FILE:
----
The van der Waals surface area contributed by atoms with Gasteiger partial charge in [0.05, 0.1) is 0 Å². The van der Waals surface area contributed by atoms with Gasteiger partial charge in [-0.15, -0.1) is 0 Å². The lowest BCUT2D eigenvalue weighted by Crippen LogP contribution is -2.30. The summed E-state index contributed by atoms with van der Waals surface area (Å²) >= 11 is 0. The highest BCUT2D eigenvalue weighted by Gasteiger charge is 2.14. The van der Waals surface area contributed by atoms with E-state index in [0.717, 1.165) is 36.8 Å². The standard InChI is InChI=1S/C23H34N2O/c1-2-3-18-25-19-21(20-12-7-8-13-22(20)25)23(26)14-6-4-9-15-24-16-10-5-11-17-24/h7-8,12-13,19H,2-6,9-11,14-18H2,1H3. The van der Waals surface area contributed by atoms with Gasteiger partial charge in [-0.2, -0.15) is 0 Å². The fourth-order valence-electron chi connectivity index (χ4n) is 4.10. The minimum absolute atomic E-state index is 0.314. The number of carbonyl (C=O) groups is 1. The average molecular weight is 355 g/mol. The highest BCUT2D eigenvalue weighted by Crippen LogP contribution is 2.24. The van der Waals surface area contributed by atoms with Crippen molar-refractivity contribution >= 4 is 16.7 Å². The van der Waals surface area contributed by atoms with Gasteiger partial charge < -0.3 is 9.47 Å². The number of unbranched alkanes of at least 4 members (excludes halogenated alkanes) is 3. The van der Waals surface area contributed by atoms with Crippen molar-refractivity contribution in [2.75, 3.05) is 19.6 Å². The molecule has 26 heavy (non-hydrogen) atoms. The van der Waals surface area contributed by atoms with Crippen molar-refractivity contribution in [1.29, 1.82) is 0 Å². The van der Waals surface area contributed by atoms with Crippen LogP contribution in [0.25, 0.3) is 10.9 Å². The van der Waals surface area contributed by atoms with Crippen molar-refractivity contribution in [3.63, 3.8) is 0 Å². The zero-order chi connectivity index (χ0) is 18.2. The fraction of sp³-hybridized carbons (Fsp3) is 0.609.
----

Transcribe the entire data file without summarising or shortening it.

The van der Waals surface area contributed by atoms with Gasteiger partial charge in [0.05, 0.1) is 0 Å². The van der Waals surface area contributed by atoms with Gasteiger partial charge in [-0.15, -0.1) is 0 Å². The lowest BCUT2D eigenvalue weighted by Crippen LogP contribution is -2.30. The summed E-state index contributed by atoms with van der Waals surface area (Å²) >= 11 is 0. The highest BCUT2D eigenvalue weighted by Gasteiger charge is 2.14. The van der Waals surface area contributed by atoms with E-state index in [0.717, 1.165) is 36.8 Å². The standard InChI is InChI=1S/C23H34N2O/c1-2-3-18-25-19-21(20-12-7-8-13-22(20)25)23(26)14-6-4-9-15-24-16-10-5-11-17-24/h7-8,12-13,19H,2-6,9-11,14-18H2,1H3. The van der Waals surface area contributed by atoms with Gasteiger partial charge in [-0.2, -0.15) is 0 Å². The fourth-order valence-electron chi connectivity index (χ4n) is 4.10. The minimum absolute atomic E-state index is 0.314. The number of carbonyl (C=O) groups is 1. The average molecular weight is 355 g/mol. The highest BCUT2D eigenvalue weighted by Crippen LogP contribution is 2.24. The van der Waals surface area contributed by atoms with Crippen molar-refractivity contribution >= 4 is 16.7 Å². The van der Waals surface area contributed by atoms with Gasteiger partial charge < -0.3 is 9.47 Å². The number of unbranched alkanes of at least 4 members (excludes halogenated alkanes) is 3. The van der Waals surface area contributed by atoms with Crippen molar-refractivity contribution in [2.75, 3.05) is 19.6 Å². The molecule has 26 heavy (non-hydrogen) atoms. The van der Waals surface area contributed by atoms with Crippen molar-refractivity contribution in [1.29, 1.82) is 0 Å². The van der Waals surface area contributed by atoms with Crippen LogP contribution in [0.25, 0.3) is 10.9 Å². The van der Waals surface area contributed by atoms with Crippen molar-refractivity contribution in [3.63, 3.8) is 0 Å². The zero-order chi connectivity index (χ0) is 18.2. The fraction of sp³-hybridized carbons (Fsp3) is 0.609.